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By the end of September, millions of Coloradans will receive a check from the state’s Department of Revenue. It’ll be a sizable chunk of change: $750 for individual tax filers and $1500 for joint filers. These funds, known as Colorado Cash Back Checks, are a stipulation of the Taxpayer Bill of Rights (TABOR), which caps the amount of revenue the state can keep and spend each year. The checks heading to mailboxes now are a refund of state revenues that exceeded the TABOR limit during the state’s last fiscal year. (Learn more about Colorado Cash Back Checks and who qualifies for them here.)
Centennial Staters receiving this windfall, which includes all adults who lived in Colorado for the entirety of 2021 and filed state income tax returns for that year or applied for certain state rebates, will be faced with a decision: How best to use the funds? Should you, for instance, buy an Epic pass? Splurge on that new gravel bike? Stash it in the bank until inflation (hopefully) subsides?
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We sought advice from local finance whiz Zachary Bouck, chief investment officer at Denver Wealth Management and creator of the Mind of a Millionaire podcast. Here, Bouck’s tips for using your TABOR refund wisely.
Pay Off Your Debt
Colorado has the 10th highest rate of credit card debt in the country, with a median debt of $2,646, according to a 2022 study by WalletHub, a personal finance site. Given that the average credit card interest rate is between 15 percent and 19 percent, that debt can quickly snowball. So, while it’s not as fun as booking a weekend in Crested Butte, the first thing you should do with extra cash is pay off any high-interest rate debt, like credit cards or car loans, or any past due bills. “Clean up your financial house first,” Bouck says.
Pad Your Emergency Fund
Once you’re up to date on all your bills and free of any high-interest rate debt, you should then make sure you have an emergency fund. This fund amounts to a stockpile of dough that could cover three to six months of your expenses, Bouck says. An emergency fund can come in handy when you’re faced with unanticipated expenditures, like car repairs, medical bills, or a sudden loss of income. According to Bouck, ensuring a healthy emergency fund and paying off your debts are “non-negotiables.”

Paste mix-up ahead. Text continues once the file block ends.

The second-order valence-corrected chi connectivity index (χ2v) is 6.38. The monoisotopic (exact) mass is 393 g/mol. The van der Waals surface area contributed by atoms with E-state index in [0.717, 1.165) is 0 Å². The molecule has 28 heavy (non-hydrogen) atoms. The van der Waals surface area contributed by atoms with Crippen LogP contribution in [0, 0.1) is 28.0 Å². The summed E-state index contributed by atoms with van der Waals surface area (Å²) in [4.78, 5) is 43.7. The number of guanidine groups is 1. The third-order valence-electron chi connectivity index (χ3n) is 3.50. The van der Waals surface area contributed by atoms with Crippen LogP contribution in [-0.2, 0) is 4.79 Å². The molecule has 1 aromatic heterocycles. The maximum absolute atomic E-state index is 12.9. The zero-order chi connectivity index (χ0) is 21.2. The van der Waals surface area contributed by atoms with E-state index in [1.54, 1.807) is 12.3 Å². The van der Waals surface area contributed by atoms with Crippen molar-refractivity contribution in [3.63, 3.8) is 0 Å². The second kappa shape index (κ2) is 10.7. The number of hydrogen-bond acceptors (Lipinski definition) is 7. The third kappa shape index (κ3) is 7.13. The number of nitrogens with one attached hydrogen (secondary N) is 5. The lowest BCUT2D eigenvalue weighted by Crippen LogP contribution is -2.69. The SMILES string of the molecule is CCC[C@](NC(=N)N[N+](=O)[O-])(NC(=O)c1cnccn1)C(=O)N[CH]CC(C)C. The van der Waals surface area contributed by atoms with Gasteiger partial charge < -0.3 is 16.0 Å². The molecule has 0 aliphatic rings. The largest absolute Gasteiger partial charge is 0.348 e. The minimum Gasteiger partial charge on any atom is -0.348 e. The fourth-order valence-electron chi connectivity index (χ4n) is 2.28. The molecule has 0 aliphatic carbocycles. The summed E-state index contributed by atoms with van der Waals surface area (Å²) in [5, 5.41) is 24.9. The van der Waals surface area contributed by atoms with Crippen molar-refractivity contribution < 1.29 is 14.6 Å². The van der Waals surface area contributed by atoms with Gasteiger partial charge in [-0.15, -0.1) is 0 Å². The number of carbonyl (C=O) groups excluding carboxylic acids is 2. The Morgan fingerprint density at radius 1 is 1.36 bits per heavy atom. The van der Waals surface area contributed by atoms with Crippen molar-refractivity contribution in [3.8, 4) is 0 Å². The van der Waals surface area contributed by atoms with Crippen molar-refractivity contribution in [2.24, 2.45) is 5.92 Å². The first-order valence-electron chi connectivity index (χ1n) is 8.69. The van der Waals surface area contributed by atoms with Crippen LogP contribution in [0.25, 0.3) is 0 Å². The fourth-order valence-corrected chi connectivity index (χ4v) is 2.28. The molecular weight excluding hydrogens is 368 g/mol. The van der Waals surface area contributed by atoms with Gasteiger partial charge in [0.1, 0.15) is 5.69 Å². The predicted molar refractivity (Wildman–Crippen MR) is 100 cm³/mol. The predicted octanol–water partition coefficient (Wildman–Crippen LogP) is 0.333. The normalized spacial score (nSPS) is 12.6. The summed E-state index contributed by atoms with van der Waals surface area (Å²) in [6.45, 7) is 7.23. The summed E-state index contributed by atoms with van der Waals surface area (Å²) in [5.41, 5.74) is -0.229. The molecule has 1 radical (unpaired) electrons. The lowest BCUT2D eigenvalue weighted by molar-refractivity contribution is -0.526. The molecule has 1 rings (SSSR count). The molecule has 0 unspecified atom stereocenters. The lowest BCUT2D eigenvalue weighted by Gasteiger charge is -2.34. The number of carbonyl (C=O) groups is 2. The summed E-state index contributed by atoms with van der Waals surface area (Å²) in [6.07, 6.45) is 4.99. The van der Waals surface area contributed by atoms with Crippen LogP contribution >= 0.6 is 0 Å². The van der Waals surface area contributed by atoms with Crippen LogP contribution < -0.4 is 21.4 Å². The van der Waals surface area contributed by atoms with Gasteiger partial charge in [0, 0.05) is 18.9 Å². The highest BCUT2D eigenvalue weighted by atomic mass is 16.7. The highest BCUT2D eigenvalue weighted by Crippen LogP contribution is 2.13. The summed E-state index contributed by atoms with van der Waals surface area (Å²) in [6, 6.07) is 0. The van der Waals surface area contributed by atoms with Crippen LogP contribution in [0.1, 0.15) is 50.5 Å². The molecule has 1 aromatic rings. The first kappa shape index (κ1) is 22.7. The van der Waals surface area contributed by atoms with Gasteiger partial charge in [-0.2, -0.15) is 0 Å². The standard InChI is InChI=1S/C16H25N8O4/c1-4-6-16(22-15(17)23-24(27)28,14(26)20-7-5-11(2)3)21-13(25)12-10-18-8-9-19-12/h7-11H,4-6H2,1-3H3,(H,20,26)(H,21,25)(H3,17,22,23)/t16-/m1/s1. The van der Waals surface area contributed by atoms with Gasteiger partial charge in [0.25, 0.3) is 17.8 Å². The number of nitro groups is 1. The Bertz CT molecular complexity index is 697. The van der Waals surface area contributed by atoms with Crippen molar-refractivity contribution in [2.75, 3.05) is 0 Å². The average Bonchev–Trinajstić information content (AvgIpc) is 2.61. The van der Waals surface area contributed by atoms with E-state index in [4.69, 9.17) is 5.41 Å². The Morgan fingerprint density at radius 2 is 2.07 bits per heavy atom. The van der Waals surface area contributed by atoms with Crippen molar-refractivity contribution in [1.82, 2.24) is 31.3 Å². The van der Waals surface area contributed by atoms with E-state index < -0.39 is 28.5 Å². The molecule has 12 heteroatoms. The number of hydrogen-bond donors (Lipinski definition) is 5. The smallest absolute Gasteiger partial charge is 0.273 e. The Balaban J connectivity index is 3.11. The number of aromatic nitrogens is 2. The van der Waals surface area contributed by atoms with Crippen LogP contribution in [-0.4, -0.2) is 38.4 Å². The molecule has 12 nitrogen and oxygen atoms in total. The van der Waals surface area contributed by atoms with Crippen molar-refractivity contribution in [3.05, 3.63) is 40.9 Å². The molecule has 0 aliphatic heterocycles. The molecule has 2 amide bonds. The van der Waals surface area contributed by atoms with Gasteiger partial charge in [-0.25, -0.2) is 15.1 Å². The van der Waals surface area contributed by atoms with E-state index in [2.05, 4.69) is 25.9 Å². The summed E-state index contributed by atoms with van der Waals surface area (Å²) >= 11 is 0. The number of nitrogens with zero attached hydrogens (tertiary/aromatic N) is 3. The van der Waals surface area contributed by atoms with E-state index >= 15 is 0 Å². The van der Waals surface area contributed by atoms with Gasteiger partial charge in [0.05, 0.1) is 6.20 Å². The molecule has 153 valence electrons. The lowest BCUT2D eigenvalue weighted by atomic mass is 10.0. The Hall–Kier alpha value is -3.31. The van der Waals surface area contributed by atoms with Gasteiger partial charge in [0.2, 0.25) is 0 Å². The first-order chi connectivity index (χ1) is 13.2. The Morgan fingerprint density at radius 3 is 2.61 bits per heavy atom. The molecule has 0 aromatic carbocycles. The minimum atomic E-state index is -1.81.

Consider Long-Term Investments
OK, so you’re debt-free and have a sizable emergency fund. Good on you! Now you should consider using your TABOR refund money for long-term investments. “Depending on where you are in your financial life, that long-term investment could be saving for kids’ college or it could be saving into a Roth IRA for retirement,” Bouck says. Again, not sexy; just smart.
So long as you’ve cleaned up your debt and built a good emergency fund, if you want to spend your TABOR refund on an item or experience that’s just for you, then go for it. “I’m a big fan of splurging financially,” Bouck says.
As for which items or experiences are best to splurge on right now given historic inflation rates? “I don’t think inflation really plays into it at all,” Bouck says. “We don’t really know where inflation is going to be a month or two months from now. You could see the price of physical goods go up, you could see the price of physical goods go down. There’s a lot of evidence you could point to in both directions that that’s going to happen.”
Given that uncertainty, Bouck advises doing whatever makes you happy—whether that’s buying Red Rocks tickets, a getting new ski rack for your car, or purchasing a membership to your local climbing gym, or even being charitable. At the end of the day, “money is just a tool to enjoy your life,” he says. How you choose to spend your money—including the TABOR refund—is up to you.